-Once it gets down to about 100ml, i decrease the time interval to 5-10min
- I stop microwaving when it reaches about 50ml, then i start the next batch
-This breaks the algae cell walls, releasing the lipid oils within.

3. Add alcohol to algae solution

- I pour the microwaved algae solution into a rubbermaid container and then for every 4 parts algae solution, I add 1 part isopropyl alcohol (any alcohol will do, the higher the concentration the better, but 70-99% is what I use)
-Mix it for 3-5min
-let it sit for 3-5min
-Alcohol further eats away algae cell walls

4. Boil down algae solution

- Use a tall sided pot on the stove, with a small radius (if possible, this just makes it easier in the end)
-DO NOT pour anything containing alcohol  near an open lame, like a gas stove
-pour the alcohol-algae solution into the pot
-heat to a boil, alcohol will boil off first. BE CAREFUL it tends to bubble and boil over easily and quickly.
-Try to boil off the alcohol first (it will smell, open window/use fans for ventilation)(it irritates eyes if put your head directly over the pot)
-Higher heat will e required to boil off the water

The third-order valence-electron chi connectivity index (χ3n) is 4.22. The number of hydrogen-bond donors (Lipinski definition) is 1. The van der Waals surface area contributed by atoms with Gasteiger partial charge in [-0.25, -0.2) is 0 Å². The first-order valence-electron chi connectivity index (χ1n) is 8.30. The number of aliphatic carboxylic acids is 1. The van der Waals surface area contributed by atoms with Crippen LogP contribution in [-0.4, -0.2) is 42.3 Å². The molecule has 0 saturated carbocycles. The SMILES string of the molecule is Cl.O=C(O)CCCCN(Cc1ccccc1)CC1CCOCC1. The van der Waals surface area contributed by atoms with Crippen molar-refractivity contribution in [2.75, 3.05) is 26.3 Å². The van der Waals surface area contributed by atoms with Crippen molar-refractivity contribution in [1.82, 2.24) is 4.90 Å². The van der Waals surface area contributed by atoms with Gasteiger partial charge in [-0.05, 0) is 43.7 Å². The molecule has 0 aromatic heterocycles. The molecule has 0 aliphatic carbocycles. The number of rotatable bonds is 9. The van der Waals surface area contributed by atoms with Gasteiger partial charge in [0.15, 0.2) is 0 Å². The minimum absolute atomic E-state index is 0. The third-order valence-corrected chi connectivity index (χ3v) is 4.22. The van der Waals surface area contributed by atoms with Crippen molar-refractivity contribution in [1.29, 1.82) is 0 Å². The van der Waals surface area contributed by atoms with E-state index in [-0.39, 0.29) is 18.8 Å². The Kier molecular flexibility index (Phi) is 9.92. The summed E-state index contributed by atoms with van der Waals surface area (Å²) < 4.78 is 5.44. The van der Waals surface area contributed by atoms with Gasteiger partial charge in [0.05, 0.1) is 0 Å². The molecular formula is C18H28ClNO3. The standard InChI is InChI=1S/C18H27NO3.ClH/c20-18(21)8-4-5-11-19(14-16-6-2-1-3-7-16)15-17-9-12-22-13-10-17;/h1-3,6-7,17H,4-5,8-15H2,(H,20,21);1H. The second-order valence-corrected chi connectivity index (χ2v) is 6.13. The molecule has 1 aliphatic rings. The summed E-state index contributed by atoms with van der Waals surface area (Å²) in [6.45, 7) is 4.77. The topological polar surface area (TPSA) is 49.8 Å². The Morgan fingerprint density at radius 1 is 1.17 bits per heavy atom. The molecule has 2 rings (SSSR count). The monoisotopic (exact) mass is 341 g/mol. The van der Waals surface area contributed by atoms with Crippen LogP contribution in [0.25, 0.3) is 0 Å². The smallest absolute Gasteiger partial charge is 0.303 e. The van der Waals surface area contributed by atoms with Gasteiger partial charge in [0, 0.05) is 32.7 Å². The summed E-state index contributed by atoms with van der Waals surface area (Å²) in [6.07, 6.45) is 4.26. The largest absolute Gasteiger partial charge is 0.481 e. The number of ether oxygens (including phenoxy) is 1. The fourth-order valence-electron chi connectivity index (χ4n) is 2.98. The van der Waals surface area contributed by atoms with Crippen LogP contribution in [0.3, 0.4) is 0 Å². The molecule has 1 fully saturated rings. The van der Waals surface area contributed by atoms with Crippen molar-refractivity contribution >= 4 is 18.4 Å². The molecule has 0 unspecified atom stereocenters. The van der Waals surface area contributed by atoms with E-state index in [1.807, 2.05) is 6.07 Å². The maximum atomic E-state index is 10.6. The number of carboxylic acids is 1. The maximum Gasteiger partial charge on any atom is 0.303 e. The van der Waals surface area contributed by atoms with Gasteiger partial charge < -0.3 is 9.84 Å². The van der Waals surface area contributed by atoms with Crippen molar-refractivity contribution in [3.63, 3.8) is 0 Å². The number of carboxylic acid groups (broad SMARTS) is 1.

-Once it gets very near to the bottom of the pot, you may want to switch t a tiny 8" diameter pot or less to boil off the rest of the water/alcohol
-it should get very thick, and look green and slimey, mixed with varying amounts of yellow/brown liquidy oil. It will feel greasy between your fingers. This is OKAY. there will not be a ton of oil there. It will be CRUDE (thick, it contains the algae cell remains, which is okay)
-BE CAREFUL not to over-boil this step, it will start to boil off the oil, and you need that not to happen, so make sure it doesn't get too low/dried out

Store in a covered conatiner.

See STEP 1 (Vegetable Oil Biodiesel) for the basic transesterification reaction to turn oil into biodiesel.

Step 3: Resources

Places to find Algae to start our cultures and/or make your own photobioreactors:




**(Highly Recommended)***-

Links and resources for help and research:




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    8 Discussions


    2 years ago



    2 years ago